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About 20 years ago, for some reason, decorative concrete spheres became very popular in the Vancouver area. For a couple of years, we cast spheres into post caps, for public artworks in local parks and as bollards to stop vehicular traffic from entering into pedestrian areas.
The largest sphere we made was installed at the old Oakalla prison site, which was turned into a townhouse complex after the prison was shut down. At 71″ in diameter, this large concrete ball weighed in at a whopping 16,800 lbs.
I don’t know if that sphere is still there, but I imagine that if they ever had to remove it, there would have been some nervous crane operators wondering what would happen if it got away from them. With the site being on a hill in Burnaby, I remember our truck driver, Dan Whalley, commenting that if the thing got away from him going up the hill, he would “Take the tags off the truck and head for the border!” We had a good laugh – and I then nervously checked his straps for the third time, hoping that he was just kidding. We did make it site with the big ball – and many others of varying sizes, but this one made me nervous.
We actually did have a sphere come off a truck once. Fortunately, it was a lot smaller, though. However, at 18″ in diameter, it still weighed in at 275 lbs, and the homeowner whose garage it went into wasn’t too happy.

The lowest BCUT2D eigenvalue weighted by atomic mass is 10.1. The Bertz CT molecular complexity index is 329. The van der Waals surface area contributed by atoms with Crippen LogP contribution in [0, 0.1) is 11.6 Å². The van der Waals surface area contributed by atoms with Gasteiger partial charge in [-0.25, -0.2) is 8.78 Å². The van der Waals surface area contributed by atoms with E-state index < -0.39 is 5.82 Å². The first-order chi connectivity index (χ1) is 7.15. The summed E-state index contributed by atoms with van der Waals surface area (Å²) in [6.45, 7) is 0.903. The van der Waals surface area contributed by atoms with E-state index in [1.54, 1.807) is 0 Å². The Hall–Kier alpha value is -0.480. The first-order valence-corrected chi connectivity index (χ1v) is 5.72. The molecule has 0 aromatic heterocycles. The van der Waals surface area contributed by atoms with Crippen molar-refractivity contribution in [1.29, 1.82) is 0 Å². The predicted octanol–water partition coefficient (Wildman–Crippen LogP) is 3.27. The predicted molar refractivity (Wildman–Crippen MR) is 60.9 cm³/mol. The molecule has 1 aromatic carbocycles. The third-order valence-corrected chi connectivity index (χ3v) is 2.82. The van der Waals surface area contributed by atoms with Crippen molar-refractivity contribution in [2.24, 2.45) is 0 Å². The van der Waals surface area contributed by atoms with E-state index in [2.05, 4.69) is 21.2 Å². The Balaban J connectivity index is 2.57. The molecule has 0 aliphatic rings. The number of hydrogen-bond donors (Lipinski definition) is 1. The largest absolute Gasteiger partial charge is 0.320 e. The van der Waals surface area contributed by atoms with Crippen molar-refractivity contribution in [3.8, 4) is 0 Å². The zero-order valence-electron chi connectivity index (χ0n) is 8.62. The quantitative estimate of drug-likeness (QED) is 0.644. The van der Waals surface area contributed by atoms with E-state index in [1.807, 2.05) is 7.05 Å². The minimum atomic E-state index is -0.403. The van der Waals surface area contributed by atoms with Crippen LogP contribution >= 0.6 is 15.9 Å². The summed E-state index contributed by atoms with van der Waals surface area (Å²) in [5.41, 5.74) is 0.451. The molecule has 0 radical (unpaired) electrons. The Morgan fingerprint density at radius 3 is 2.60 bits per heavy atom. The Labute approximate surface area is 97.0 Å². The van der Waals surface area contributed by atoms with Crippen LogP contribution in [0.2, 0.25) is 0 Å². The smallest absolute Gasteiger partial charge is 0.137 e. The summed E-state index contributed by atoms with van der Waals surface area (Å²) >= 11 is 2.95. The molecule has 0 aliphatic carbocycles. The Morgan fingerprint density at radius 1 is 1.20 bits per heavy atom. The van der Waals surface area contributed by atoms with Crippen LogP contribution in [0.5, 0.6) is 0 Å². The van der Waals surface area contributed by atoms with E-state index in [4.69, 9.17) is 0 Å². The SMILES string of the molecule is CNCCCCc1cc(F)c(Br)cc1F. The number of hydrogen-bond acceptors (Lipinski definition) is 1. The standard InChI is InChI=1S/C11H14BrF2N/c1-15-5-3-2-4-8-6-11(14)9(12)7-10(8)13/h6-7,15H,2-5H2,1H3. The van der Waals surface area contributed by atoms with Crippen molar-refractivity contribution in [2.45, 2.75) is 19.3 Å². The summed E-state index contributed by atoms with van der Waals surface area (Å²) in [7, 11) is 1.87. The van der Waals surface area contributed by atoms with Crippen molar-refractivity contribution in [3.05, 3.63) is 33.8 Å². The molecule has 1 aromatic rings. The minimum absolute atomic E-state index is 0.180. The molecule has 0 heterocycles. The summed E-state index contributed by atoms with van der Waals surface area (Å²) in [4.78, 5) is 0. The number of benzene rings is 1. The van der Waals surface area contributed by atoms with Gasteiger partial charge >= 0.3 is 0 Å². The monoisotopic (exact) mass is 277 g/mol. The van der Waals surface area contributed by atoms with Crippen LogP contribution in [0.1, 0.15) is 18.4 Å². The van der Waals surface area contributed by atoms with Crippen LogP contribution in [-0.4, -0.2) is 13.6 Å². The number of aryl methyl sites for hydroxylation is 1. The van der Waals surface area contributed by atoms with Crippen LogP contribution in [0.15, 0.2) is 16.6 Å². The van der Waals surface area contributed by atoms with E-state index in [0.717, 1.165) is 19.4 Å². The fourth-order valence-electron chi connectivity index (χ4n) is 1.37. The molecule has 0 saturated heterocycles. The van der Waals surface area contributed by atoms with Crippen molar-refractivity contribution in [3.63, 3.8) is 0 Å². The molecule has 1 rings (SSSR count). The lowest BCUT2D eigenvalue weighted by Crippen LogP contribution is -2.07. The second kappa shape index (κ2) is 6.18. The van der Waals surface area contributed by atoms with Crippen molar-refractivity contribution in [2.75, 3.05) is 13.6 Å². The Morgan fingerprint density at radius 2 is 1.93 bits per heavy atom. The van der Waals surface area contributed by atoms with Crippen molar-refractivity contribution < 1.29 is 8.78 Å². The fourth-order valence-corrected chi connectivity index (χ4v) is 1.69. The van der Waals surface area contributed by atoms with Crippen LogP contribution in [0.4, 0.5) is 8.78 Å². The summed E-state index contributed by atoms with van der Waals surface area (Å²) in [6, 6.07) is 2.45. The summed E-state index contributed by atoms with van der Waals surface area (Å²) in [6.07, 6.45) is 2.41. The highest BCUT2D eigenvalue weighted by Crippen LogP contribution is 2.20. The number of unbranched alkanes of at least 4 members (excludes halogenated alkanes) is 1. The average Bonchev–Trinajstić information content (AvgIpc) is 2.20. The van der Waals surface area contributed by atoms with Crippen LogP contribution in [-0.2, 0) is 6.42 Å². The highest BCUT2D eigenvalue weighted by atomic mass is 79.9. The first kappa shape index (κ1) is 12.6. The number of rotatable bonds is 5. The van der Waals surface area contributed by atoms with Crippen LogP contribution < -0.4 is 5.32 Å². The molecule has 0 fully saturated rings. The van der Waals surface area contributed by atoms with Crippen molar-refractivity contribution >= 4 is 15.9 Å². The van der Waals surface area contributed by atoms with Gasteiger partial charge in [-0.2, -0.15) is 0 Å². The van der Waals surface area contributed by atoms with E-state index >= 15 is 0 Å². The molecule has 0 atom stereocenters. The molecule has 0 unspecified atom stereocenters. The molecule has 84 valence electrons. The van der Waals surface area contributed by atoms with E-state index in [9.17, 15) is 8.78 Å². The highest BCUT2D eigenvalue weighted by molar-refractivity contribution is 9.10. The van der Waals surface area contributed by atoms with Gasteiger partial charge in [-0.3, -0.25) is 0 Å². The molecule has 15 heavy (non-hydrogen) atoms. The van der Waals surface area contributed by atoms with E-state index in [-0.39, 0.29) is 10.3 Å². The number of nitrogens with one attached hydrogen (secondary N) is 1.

We had made one too many spheres for Andy Livingstone Park in Vancouver – adjacent to Rogers Arena – and so the extra ball went into our waste pile. One of the local excavating contractors was looking for some free fill and we happily obliged by giving him our waste concrete, and sand from our sandblasting pit. It was fairly clean fill, but with the odd broken chunk of concrete in it, we couldn’t normally hand it off as filler. In this case, it wouldn’t matter – why? I’m not sure; maybe 20 years ago junk fill was okay?
Any way, our intrepid excavating contractor picked up a few loads of the free fill and off he went up the hill in West Vancouver (we still had our plant in North Van at the time)
Bumping along his way into the British Properties, the nearly 300 lb concrete ball with a nine-inch piece of rebar sticking out of it, rolled off the truck and downhill into someone’s garage. It made quite a mess.
Fortunately, nobody was hurt, however, this served a very good lesson to us. We no longer give away our waste as one big pile – sand here, and concrete over there!
We also try to make sure that our balls are secured when they leave the yard.
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